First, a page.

ACCESS VBA: importing csv, mixed numeric and alpha. Bug?



The following is the boiled down version of a real-world problem.

I have two .csv files, workbook1 and workbookq

Workbook1 consists of 1 line, 1 field:

WorkbookQ consists of 2 lines, 1 field:

I used the following code (copied from somewhere in to link
to the two files.

Function LinkSchema()
Dim db As DAO.Database, tbl As DAO.TableDef, tblQ As DAO.TableDef
Set db = CurrentDb()
Set tbl = db.CreateTableDef("workbook1")
tbl.Connect = "Text;DATABASE=C:\bugchaser;TABLE=workbook1.csv"
tbl.SourceTableName = "workbook1.csv"
db.TableDefs.Append tbl
Set tbl = db.CreateTableDef("workbookQ")
tbl.Connect = "Text;DATABASE=C:\bugchaser;TABLE=workbookQ.csv"
tbl.SourceTableName = "workbookQ.csv"
db.TableDefs.Append tbl

End Function

The resulting tables are:

- Workbook1

- WorkbookQ

I interpret this to mean that Access is assuming that if there is a number
in a column, the field is numeric.

In the past I got round this by making the first row contain a non-numeric,
but, as you see, this does not work here.

Even if I use other methods to import into a file def where Fred is defined
as text, I get a similar result.

I am getting desperate enough to think of using excel to massage the file
before importing it to Access - it does not get much uglier than that!

I don't know if this is a bug or a feature. I do know it is a nuisance.

If anyone can shed light on this one, it would be of great help

John Nurick

The first thing that comes to mind is to create an import specification
that defines a text field, and pass its name in in the Connect strings.

However, if the files just contain one or two values I'd probably just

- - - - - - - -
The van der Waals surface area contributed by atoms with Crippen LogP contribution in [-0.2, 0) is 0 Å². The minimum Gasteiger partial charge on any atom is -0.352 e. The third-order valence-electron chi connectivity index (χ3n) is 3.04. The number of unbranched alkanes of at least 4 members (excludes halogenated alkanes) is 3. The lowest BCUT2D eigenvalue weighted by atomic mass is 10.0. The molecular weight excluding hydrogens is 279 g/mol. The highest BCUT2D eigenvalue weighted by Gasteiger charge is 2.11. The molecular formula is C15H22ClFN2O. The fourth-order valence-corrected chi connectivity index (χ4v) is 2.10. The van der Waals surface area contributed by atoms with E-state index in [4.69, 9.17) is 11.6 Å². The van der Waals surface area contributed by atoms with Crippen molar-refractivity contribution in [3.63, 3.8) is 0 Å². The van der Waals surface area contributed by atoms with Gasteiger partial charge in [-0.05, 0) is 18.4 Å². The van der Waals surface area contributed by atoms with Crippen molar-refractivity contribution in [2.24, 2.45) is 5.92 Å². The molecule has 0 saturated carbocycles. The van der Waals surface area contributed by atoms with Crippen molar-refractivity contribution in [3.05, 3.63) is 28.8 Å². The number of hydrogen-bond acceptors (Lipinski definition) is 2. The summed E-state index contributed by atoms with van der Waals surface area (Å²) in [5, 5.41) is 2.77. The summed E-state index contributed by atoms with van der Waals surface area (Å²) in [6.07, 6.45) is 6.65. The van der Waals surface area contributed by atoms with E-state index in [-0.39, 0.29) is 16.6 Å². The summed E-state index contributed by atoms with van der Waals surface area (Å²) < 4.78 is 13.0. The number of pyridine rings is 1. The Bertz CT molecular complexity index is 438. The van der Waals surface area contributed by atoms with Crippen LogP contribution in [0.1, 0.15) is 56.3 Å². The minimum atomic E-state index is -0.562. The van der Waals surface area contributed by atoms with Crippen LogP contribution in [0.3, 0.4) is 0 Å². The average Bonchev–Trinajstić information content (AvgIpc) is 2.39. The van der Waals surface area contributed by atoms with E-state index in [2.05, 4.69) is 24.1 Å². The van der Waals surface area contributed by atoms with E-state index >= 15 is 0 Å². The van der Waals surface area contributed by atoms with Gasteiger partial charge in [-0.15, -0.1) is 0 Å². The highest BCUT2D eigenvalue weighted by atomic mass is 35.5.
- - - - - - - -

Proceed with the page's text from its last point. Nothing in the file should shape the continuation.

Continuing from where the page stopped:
write VBA code to open them and read the values into variables, rather
than bother with creating linked tables.

On Tue, 10 Jan 2006 12:15:02 -0800, david h diamond <david h


Thanks for the prompt and helpful reply.

The import specification is probably the way to go. Unfortuantely the
example is boiled down from a file with many,many columns and thousands of
rows and I have never done an import specification before - great! a learning

If that doesn't work, your other suggestion will be the last resort, though
it means a significant bit of coding to read the file a line at a time and
parse for commas.

But I really would like to know if this is a BUG or a Feature. Is there
anyone from Microsoft or anywhere else who could tell us for sure? The way it
works now is not optimum.

John Nurick

You boiled the example down to something unrepresentative! Did you The
number of rows isn't usually an issue until you get into the millions,
but limitations on the number of fields (255) and the size of the record
(in practice, something over 2000 characters excluding the contents of
memo, hyperlink and OLE fields) can bite you.

The problem with the #NUM! errors arises because the Jet database engine
is linking the field in the text file as a number field even though it
contains a mix of numeric and text data. For information on the registry
entries that control this, look in the Help contents page for Jet SQL
reference, and within this (I think in the Windows Registry section) for
Initializing the Text and HTML Data Source Driver. You may be able to
solve the problem by tweaking a registry setting (though I've never
tried it myself).

Otherwise you'll need to use an import specification or schema.ini. (The
latter is an external text file that does the same job as the import
spec: it's documented in the help page mentioned above.) The one
advantage of using schema.ini is that it's easy to create one under
program control. What I'd probably do is use the existing, imperfectly
linked table to create a schema.ini using one of the techniques below,
and then edit it to turn the problematic fields from number into text
types. Re-creating the linked table should then use the schema and solve
your problem.

Access will create a schema.ini file for you if you use a make-table
query to export to a text file, e.g.
SELECT * INTO [text;database=C:\temp].[mytable#txt] FROM mytable;

See also:
Create a Schema.ini file based on an existing table in your database:;EN-US;155512
How to Use Schema.ini for Accessing Text Data;EN-US;149090

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